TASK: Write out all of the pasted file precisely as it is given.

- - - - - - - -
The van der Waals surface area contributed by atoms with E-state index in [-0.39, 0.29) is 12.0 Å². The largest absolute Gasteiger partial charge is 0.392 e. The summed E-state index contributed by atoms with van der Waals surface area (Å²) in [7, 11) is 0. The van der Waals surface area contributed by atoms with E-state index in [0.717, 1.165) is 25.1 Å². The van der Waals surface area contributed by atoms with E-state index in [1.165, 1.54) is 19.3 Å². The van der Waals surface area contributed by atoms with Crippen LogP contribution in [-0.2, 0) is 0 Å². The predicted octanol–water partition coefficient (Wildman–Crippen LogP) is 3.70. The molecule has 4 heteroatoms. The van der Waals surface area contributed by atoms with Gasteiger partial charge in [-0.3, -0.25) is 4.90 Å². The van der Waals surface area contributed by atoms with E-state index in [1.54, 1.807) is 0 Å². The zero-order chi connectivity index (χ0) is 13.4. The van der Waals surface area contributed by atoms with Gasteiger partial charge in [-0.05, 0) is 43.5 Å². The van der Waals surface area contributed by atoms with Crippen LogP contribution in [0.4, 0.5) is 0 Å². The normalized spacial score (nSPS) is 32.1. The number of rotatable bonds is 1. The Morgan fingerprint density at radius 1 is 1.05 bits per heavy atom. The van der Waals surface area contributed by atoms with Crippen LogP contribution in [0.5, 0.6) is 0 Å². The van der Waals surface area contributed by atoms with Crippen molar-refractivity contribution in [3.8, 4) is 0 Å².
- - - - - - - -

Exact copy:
The van der Waals surface area contributed by atoms with E-state index in [-0.39, 0.29) is 12.0 Å². The largest absolute Gasteiger partial charge is 0.392 e. The summed E-state index contributed by atoms with van der Waals surface area (Å²) in [7, 11) is 0. The van der Waals surface area contributed by atoms with E-state index in [0.717, 1.165) is 25.1 Å². The van der Waals surface area contributed by atoms with E-state index in [1.165, 1.54) is 19.3 Å². The van der Waals surface area contributed by atoms with Crippen LogP contribution in [-0.2, 0) is 0 Å². The predicted octanol–water partition coefficient (Wildman–Crippen LogP) is 3.70. The molecule has 4 heteroatoms. The van der Waals surface area contributed by atoms with Gasteiger partial charge in [-0.3, -0.25) is 4.90 Å². The van der Waals surface area contributed by atoms with E-state index in [1.54, 1.807) is 0 Å². The zero-order chi connectivity index (χ0) is 13.4. The van der Waals surface area contributed by atoms with Gasteiger partial charge in [-0.05, 0) is 43.5 Å². The van der Waals surface area contributed by atoms with Crippen LogP contribution in [0.4, 0.5) is 0 Å². The normalized spacial score (nSPS) is 32.1. The number of rotatable bonds is 1. The Morgan fingerprint density at radius 1 is 1.05 bits per heavy atom. The van der Waals surface area contributed by atoms with Crippen LogP contribution in [0.5, 0.6) is 0 Å². The van der Waals surface area contributed by atoms with Crippen molar-refractivity contribution in [3.8, 4) is 0 Å².